Our adoption policy ensures that all cats and kittens adopted through us are sterilised.
How you can help
Cat Care relies solely on funds from street collections, stalls and tea rooms at the cat shows, collection tins, and donations. Whilst we receive no government assistance, we do receive discounted rates from selected supportive private veterinarians. We do not occupy any office premises and rely on volunteers’/members’ support.
Our biggest needs are, of course, funding and cat food. We also need reliable volunteers, sponsorship for the tea rooms, new traps and assistance with the maintenance of existing traps, donations of saleable unwanted goods for our fundraising stalls, good foster homes for kittens, and improvement of public awareness.
For more information – and if you’re willing and able to assist in any way – please contact Samantha Tilleard at firstname.lastname@example.org and follow us on Facebook at “Cat Care Port Elizabeth” link: https://www.facebook.com/Cat-Care-Port-Elizabeth-114657711889623/?fref=ts
Donations are very gratefully received: Cat Care, Standard Bank Rink Street, Account no. 083989625, Branch no. 050417 – and please let Sam know so that we can thank you.
To read more about feral cats, read our feature article http://www.happytailsmagazine.co.za/features/cats-in-the-shadows/
Written by Jackie Grober and photography by Hilette Hatting
Ollie is a brave, confident, inquisitive kitten that is full of mischief. He also has one less leg than usual… After adopting two healthy kittens from Cat Care PE (now a year old), we wondered what it would be like to have a special needs kitten. Would we cope? How would he manage?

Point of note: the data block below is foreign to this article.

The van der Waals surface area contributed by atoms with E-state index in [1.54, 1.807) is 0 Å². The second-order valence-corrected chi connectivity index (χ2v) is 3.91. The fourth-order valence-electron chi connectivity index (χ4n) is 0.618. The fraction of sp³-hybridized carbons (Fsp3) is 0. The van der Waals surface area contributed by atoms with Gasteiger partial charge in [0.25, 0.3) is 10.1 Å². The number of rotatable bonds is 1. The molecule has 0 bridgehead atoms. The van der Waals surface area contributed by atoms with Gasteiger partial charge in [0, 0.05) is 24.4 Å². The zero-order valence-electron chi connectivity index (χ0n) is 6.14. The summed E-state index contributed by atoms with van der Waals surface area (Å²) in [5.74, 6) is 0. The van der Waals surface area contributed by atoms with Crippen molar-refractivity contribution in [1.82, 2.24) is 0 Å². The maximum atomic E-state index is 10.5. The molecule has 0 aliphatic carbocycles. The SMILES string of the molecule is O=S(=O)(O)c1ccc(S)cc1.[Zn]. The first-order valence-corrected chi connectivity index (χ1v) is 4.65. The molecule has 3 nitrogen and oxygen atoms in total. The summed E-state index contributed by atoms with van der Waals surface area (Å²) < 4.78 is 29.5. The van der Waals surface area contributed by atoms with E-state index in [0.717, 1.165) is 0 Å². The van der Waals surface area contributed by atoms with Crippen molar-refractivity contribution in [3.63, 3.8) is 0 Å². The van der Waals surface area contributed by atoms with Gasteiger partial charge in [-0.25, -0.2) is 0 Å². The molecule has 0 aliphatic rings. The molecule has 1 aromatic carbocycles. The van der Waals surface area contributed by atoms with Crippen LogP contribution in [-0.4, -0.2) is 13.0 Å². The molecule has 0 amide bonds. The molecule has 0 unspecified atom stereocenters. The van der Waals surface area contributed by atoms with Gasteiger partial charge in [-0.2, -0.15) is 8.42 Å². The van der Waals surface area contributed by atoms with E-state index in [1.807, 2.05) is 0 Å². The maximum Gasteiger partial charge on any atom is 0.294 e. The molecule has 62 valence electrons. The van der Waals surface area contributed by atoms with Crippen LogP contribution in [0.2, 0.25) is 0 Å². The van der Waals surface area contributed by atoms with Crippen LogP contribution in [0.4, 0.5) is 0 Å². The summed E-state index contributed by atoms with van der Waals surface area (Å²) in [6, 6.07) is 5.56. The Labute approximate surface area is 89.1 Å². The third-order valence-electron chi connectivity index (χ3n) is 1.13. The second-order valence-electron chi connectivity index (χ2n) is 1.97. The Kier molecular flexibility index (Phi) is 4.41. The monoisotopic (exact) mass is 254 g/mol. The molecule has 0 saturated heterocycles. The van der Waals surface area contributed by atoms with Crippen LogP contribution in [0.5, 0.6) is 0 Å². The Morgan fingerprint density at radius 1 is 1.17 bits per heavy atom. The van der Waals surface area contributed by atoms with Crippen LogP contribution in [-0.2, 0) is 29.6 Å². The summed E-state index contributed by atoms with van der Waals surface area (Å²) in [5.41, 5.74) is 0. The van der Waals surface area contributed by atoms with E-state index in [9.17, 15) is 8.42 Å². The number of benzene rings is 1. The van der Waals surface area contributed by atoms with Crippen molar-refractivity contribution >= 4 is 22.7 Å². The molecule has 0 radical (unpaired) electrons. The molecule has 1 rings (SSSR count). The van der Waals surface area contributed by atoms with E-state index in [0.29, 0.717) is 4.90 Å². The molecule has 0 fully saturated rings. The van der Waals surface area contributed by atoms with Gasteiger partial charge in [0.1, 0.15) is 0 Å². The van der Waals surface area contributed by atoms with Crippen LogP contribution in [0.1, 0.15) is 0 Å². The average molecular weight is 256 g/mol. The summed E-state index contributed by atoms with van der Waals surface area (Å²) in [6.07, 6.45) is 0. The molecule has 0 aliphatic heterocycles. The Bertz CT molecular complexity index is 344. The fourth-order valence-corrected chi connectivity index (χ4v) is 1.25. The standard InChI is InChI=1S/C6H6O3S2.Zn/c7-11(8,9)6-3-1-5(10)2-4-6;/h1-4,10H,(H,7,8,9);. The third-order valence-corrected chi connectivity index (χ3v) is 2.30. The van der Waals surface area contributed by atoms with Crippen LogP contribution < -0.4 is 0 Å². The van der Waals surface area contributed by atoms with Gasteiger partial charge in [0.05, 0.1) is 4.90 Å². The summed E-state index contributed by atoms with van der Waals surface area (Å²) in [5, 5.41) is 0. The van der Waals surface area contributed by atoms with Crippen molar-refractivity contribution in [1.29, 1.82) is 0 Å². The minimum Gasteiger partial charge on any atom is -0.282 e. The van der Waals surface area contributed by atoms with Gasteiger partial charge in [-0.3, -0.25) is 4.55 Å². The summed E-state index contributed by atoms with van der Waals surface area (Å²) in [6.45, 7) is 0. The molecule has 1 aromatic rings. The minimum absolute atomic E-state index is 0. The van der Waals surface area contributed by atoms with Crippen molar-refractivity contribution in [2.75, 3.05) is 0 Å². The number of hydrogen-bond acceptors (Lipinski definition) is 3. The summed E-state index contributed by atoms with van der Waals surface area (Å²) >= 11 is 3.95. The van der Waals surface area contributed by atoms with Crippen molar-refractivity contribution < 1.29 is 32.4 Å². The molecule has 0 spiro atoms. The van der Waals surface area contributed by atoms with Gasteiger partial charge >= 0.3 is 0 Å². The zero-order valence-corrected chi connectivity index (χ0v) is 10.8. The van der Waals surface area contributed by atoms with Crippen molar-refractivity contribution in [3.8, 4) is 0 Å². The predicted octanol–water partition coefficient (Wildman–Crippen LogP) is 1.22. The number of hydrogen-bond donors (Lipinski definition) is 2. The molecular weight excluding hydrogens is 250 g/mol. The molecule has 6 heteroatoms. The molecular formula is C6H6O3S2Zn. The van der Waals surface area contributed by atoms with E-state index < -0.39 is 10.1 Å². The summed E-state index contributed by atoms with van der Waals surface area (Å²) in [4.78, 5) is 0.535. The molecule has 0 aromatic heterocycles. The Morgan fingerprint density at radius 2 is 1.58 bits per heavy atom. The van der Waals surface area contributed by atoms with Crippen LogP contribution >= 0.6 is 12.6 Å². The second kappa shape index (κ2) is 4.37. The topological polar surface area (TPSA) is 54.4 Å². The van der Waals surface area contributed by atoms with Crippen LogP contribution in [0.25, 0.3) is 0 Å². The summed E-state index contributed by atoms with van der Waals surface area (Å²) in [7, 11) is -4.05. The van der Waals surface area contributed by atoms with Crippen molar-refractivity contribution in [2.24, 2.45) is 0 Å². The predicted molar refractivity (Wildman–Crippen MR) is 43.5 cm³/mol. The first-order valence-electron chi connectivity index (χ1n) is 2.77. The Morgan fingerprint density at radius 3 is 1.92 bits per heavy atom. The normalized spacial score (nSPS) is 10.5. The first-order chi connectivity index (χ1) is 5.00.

Well, let me tell you, he is no different from our other two cats. And truth be told, Ollie is the fastest cat in the house. He runs, jumps climbs and plays just like his brother and sister who, at first, gave him a bit of a rough time but now love him to bits.
Now and then we feel sorry for him when he hops around but, really, we shouldn’t. He knows no better and enjoys life to its fullest; nothing stops our Ollie. With the speed he skitters around our house and garden you might not even notice that he only has three legs, but that might also be because of his BIG personality. Adopting Ollie has certainly brightened our lives and, I have no doubt, his too.
Tara van Vliet, foster mum for Cat Care PE shares…
Jeanne Belling of Cat Care PE rescued Ollie when she was trying to trap a mother cat and kittens in dense bush near the Walker Drive Shopping Centre. As she walked towards where the cats had been seen, she saw the mom and kittens run off. But she also heard crying and started looking in the bush. One kitten was tied up to bushes by creepers...
If I hadn’t seen it myself I wouldn’t have believed it: Jeanne had to uproot bush, creeper and kitten and bring the whole lot to Newton Park Animal Hospital just like that, as this feisty mite was extremely angry about being removed; he bit and scratched to be released.
I happened to be at the vet and saw them come in, shrubbery and all. Since I foster and am happy to deal with the super-wild ones, I offered to take this little one in. Dr Fick had to sedate him to remove the creeper from his leg. It did not look good; he couldn’t put any weight on it and there was almost no nerve response. We hoped for the best, but after caring for him for two days, there was sadly no improvement. Thankfully he’d calmed down by now and I took him back to the vet, where the leg was bandaged.
Three days later, I was back: the leg had begun to go septic. Worried that gangrene might set in, we opted to remove the leg and save his life. He sailed through the op and recovered fantastically, running around and playing well with all my other fosters. Gratefully, his operation was covered through sponsorship advertising on Facebook.
When Jackie contacted me about adopting him and we went through the process, I knew I couldn’t have found him a better home.